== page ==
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Landmark Mary Roy case & ‘questionable’ women’s right to property

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  • Published
    9th Sep, 2022


Educator and women’s rights activist Mary Roy passed away recently. She was best known for the “Mary Roy” case, which ensured equal property rights for women from Kerala’s Syrian Christian families.


  • It all started when Mary Roy was denied equal rights to her deceased father’s property.
    • As a result, she sued her brother, George Isaac, marking the beginning of a case that is seen as a milestone in ensuring gender justice in India.
  • The key question before the Supreme Court was whether, in territories that once formed part of the erstwhile Travancore state, matters of intestate (a person who has died without leaving a will) succession to the property of Indian Christian community members were governed by the Travancore Christian Succession Act 1917, or by the Indian Succession Act, 1925.

Travancore Succession Act:

  • This act says that thewomen belonging to the Syrian Christian community had no right to inherit property.
  • It stated that a daughter shall not be entitled to succeed to the property of the intestate in the same share as the son but she will be entitled to one-fourth the value of the share of the son or Rs 5,000 whichever is less.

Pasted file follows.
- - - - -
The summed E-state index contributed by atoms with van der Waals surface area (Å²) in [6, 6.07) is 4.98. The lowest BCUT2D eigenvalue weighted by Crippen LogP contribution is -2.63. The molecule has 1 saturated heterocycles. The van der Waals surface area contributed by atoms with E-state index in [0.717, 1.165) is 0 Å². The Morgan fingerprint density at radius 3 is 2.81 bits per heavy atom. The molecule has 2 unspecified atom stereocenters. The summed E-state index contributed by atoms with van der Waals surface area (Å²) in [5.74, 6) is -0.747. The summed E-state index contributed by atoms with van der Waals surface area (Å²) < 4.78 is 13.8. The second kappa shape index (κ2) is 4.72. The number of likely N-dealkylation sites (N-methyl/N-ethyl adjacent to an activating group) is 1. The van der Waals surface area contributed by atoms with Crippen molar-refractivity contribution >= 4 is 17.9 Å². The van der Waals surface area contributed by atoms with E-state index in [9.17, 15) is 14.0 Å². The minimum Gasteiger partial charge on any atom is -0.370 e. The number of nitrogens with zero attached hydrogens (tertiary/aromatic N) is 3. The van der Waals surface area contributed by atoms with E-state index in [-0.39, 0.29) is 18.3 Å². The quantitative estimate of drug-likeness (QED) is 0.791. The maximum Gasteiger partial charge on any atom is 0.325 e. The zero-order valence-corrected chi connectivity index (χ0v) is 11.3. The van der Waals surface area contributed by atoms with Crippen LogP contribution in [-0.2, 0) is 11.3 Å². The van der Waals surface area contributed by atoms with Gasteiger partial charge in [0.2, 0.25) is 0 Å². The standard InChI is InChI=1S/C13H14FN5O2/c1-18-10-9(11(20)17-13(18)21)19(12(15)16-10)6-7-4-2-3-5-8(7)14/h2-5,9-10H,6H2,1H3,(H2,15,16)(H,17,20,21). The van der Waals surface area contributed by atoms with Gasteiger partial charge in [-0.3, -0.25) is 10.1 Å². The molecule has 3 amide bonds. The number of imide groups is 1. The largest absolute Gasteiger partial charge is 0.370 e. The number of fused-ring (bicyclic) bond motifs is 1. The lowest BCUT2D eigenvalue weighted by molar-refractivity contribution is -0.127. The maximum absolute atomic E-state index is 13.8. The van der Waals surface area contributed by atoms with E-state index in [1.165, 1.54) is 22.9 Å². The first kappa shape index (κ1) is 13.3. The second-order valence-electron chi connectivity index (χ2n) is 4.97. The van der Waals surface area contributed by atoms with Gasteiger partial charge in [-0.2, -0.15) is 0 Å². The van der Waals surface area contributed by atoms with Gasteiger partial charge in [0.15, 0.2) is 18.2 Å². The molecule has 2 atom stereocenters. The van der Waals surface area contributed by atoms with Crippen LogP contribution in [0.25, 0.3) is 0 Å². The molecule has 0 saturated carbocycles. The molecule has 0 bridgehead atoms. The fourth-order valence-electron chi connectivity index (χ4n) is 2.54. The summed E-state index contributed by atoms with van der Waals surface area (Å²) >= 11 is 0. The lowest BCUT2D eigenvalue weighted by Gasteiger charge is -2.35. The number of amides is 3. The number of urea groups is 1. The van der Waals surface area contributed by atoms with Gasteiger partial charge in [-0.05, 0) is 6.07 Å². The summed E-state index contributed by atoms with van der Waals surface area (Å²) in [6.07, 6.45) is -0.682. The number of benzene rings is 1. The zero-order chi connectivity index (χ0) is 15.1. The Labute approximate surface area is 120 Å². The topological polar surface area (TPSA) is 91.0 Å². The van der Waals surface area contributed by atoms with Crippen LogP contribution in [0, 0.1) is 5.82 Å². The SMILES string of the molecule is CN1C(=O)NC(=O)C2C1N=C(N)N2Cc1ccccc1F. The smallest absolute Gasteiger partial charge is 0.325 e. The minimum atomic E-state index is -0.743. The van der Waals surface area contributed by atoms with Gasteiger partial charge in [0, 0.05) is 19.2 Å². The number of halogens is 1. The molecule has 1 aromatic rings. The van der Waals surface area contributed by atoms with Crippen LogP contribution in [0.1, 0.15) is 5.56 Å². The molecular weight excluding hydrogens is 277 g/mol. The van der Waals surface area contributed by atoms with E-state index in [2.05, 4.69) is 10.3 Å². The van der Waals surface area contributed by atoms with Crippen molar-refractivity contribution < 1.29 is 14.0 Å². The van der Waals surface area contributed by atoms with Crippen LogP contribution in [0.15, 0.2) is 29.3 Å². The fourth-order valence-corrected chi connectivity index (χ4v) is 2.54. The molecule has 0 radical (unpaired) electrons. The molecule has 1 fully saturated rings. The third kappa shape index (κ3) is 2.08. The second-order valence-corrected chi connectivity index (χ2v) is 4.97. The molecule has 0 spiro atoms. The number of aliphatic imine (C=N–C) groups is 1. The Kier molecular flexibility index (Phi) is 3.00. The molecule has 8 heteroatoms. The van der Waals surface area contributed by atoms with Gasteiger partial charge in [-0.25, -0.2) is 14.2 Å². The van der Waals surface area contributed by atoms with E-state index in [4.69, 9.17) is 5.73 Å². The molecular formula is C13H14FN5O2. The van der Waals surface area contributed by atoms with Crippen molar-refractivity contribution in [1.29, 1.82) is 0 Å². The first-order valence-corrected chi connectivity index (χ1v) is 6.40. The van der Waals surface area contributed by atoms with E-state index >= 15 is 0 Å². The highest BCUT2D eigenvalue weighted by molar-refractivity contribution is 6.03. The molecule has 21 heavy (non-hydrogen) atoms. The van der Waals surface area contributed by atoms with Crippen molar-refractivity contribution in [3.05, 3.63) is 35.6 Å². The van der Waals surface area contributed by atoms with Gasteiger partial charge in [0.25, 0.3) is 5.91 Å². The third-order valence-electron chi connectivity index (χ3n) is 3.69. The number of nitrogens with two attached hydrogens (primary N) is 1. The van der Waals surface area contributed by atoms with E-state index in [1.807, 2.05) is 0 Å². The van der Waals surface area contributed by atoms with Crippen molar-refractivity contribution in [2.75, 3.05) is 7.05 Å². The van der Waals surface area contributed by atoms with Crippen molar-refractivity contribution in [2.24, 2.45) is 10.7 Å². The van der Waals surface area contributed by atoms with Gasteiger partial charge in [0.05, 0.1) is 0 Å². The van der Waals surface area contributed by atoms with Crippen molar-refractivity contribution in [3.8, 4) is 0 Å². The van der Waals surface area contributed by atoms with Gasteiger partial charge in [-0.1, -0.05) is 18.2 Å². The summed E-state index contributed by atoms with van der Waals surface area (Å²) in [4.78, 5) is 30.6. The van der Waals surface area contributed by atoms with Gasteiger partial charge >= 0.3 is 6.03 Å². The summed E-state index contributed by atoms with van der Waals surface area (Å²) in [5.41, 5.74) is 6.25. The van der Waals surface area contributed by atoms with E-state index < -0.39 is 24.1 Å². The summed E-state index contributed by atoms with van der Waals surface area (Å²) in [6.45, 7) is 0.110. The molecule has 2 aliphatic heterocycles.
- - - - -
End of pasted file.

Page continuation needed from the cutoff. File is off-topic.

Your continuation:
• In the case of a widow, the Act only provided for maintenance that was “terminable at death or on remarriage”.

Verdict in the case:

  • The Supreme Court in its 1986 judgment upheld the supremacy of the Indian Succession Act, of 1925.
  • The Bench comprising Chief Justice of India P N Bhagwati and Justice R S Pathak ruled that in case the deceased parent has not left a will, the succession will be decided as per the Indian Succession Act, 1925 which will also apply to the Indian Christian Community in the erstwhile state of Travancore.
  • The verdict put an end to the socially-sanctioned practice in Syrian Christian families to deny women their rightful share in inheritance.

Hindu Succession Act, 1956

  • The Mitakshara school of Hindu law codified as the Hindu Succession Act, 1956 governed succession and inheritance of property but only recognized males as legal heirs.
  • It applied to everyone who is not a Muslim, Christian, Parsi, or Jew by religion. Buddhists, Sikhs, Jains, and followers of Arya Samaj, and BrahmoSamaj, are also considered Hindus for this law.
  • In a Hindu Undivided Family, several legal heirs through generations can exist jointly.
  • Traditionally, only male descendants of a common ancestor along with their mothers, wives, and unmarried daughters are considered a joint Hindu family. The legal heirs hold the family property jointly.

Hindu Succession (Amendment) Act, 2005

  • The 1956 Act was amended in September 2005 and women were recognized as coparceners for property partitions arising from 2005. Coparcener is a person who shares equally with others in the inheritance of an undivided estate or in the rights to it.
  • Section 6 of the Act was amended to make a daughter of a coparcener also a coparcener by birth “in her own right in the same manner as the son”.
  • It also gave the daughter the same rights and liabilities “in the coparcenary property as she would have had if she had been a son”.
  • The law applies to ancestral property and to intestate succession in personal property, where succession happens as per law and not through a will.

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